1. No whining allowed. Yeah, I know being hurt bites. You can’t run. You want to poke out your eyes. But get a grip. It’s a running injury. This isn’t pancreatic cancer. You will get better. Please don’t compare your little layoff with folks who might have serious health issues. You’ll get better; some of your friends may not. So just shut up about your sore hamstring. Nobody wants to hear it. You may miss your favorite race, but at least there will be more races in your future. Some people don’t have a future.
2. Patience is key. You can’t hurry love and you can’t rush a running injury. They take time. Every runner on the planet has been hurt and just about every runner has recovered and was able to run again. There’s a cure for just about every injury—usually time—and if you allow the body sufficient time to heal itself, it will.
3. There are no magic pills. If only there were. Just pop this and you’ll be good to go the next day. Or see this faith healer with the miraculous touch and you’ll be fine. Or even better: Try this ancient Chinese salve which might stink but works every time. Yeah, and I can sell you Lady Bird Lake for a couple of breakfast tacos. While I’m at it, simply switching to a different shoe (or brand) is rarely a cure. Instead of looking for that short cut, get the proper treatment, rest, rehab and internalize the fact that your injury is only a temporary setback. Give it time. It may not seem like it, but you will run again. Promise.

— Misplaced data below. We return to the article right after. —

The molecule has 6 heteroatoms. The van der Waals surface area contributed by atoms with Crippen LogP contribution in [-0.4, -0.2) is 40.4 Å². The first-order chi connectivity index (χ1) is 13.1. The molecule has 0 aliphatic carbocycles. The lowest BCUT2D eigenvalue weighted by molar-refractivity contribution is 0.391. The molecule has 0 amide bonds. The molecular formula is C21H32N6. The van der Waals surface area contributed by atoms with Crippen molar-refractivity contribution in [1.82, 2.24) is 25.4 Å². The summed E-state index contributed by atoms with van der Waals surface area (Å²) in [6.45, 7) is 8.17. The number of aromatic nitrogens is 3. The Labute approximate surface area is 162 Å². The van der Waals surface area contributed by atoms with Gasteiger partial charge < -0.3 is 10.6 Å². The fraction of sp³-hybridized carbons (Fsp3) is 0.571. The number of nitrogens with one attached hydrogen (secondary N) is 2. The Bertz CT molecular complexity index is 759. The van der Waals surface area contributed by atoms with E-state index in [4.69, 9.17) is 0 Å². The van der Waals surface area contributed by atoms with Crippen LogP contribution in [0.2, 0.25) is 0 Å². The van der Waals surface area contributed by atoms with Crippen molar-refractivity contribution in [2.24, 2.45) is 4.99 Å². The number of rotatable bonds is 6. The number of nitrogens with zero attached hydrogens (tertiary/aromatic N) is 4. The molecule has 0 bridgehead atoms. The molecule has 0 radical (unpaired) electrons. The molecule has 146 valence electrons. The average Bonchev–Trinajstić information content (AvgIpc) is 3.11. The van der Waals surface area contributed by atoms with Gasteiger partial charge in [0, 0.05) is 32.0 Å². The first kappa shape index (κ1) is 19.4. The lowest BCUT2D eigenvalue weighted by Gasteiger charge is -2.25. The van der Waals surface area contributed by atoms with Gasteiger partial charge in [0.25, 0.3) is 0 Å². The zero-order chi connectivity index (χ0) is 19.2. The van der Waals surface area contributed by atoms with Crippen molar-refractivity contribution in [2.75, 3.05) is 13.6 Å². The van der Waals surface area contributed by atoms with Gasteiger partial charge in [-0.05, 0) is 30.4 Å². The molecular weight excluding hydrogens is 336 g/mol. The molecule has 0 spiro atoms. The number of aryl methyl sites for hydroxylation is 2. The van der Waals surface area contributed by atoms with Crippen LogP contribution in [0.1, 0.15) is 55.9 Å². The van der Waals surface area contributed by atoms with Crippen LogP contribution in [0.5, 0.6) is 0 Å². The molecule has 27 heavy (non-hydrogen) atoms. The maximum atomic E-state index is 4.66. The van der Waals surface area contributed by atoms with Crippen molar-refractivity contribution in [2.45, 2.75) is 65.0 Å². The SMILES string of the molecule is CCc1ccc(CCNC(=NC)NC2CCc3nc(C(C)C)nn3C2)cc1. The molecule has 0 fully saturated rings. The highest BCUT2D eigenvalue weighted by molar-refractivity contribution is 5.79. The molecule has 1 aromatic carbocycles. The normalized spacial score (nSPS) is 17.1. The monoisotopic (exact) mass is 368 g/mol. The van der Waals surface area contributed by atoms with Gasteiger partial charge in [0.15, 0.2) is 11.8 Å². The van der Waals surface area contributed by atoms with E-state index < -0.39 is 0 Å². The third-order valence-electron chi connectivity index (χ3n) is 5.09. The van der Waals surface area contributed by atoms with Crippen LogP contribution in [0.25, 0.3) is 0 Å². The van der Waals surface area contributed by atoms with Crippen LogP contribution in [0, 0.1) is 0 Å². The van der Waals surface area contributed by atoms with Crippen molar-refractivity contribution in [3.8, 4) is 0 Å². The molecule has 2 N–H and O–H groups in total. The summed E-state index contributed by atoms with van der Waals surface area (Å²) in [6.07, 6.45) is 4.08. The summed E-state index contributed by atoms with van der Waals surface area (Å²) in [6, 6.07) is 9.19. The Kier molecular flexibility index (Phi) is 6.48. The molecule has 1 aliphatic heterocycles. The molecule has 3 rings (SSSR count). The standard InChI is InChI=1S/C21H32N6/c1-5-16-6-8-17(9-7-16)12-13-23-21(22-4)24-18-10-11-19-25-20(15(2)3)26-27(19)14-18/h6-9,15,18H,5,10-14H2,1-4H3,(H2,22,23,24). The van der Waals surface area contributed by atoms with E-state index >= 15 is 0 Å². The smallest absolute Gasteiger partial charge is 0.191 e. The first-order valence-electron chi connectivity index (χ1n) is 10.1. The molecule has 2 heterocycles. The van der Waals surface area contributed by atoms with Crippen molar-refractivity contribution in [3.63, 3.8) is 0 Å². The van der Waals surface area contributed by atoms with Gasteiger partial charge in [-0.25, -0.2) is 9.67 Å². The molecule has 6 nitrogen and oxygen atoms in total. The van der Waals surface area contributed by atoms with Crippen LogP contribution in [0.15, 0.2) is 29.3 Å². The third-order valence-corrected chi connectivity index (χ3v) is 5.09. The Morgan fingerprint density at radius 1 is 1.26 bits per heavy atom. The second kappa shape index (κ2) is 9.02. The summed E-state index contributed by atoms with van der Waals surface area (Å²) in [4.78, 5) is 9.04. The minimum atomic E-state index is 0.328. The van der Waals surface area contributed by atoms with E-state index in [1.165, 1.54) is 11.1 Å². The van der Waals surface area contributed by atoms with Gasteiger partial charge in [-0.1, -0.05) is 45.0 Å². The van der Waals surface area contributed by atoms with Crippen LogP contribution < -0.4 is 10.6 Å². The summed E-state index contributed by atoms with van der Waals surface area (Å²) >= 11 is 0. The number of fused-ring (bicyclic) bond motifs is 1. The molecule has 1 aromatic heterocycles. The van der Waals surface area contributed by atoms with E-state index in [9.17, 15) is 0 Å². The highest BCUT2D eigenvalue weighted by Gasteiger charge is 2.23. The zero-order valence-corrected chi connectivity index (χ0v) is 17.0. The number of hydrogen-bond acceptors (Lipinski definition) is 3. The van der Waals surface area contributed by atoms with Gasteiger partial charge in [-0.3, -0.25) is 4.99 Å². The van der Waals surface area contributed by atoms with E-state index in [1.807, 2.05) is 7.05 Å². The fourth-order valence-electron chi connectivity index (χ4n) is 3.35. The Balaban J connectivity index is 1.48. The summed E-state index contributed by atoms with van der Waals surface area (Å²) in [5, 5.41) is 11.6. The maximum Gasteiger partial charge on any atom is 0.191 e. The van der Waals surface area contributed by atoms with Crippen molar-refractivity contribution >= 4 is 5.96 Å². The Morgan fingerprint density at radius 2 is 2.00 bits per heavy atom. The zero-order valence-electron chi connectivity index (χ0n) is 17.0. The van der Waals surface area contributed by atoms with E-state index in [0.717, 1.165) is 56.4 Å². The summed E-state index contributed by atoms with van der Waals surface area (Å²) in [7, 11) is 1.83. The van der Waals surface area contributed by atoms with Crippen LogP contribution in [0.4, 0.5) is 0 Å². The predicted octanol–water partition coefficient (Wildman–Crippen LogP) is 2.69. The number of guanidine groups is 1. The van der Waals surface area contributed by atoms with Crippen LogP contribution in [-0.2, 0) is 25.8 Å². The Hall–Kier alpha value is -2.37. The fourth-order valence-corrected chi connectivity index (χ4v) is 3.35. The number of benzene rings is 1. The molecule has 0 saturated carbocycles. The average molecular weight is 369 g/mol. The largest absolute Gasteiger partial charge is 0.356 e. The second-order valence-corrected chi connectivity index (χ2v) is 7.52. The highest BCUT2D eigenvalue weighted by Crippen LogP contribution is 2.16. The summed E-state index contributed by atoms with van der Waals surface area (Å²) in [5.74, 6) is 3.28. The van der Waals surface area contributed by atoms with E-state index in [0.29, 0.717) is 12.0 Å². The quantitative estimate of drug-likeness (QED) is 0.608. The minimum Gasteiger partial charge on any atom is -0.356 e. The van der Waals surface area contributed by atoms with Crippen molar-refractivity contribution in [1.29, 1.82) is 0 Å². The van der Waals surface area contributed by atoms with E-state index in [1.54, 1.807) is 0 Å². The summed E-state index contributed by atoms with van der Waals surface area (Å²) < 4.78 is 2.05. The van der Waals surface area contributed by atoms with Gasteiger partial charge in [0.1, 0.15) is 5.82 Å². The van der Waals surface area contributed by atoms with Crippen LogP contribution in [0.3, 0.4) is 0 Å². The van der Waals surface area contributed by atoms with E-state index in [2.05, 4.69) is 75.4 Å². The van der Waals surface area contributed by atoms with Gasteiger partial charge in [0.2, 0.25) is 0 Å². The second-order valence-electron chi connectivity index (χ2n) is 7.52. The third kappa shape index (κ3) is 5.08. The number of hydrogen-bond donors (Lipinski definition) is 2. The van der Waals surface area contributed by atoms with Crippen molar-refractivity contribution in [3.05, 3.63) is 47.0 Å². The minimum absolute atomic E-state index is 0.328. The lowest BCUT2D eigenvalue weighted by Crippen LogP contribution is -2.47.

4. Stick with your routine. Runners are such creatures of habit that we all get used to getting our running fix at a certain time of the day. When you can’t run due to injury, our world feels completely out of kilter. If you can’t run, at least try to exercise at the same time of the day you would normally run. I have to start every day with a run. But if I’m dinged up and can’t run, rather than lay around and bitch, I’ll go for a walk for just about the same length of time I would ordinarily run. If I can’t go for a long run on the weekends, I’ll get on my bike for a two-hour ride which at least gives me the satisfaction that I’ve accomplished something. My routine is almost as important to me as the run itself because it simply feels better to do something—anything!—rather than nothing. Don’t get me wrong, walking or cycling isn’t as satisfying as my daily run, but in terms of keeping me sane when hurt it may even be more important.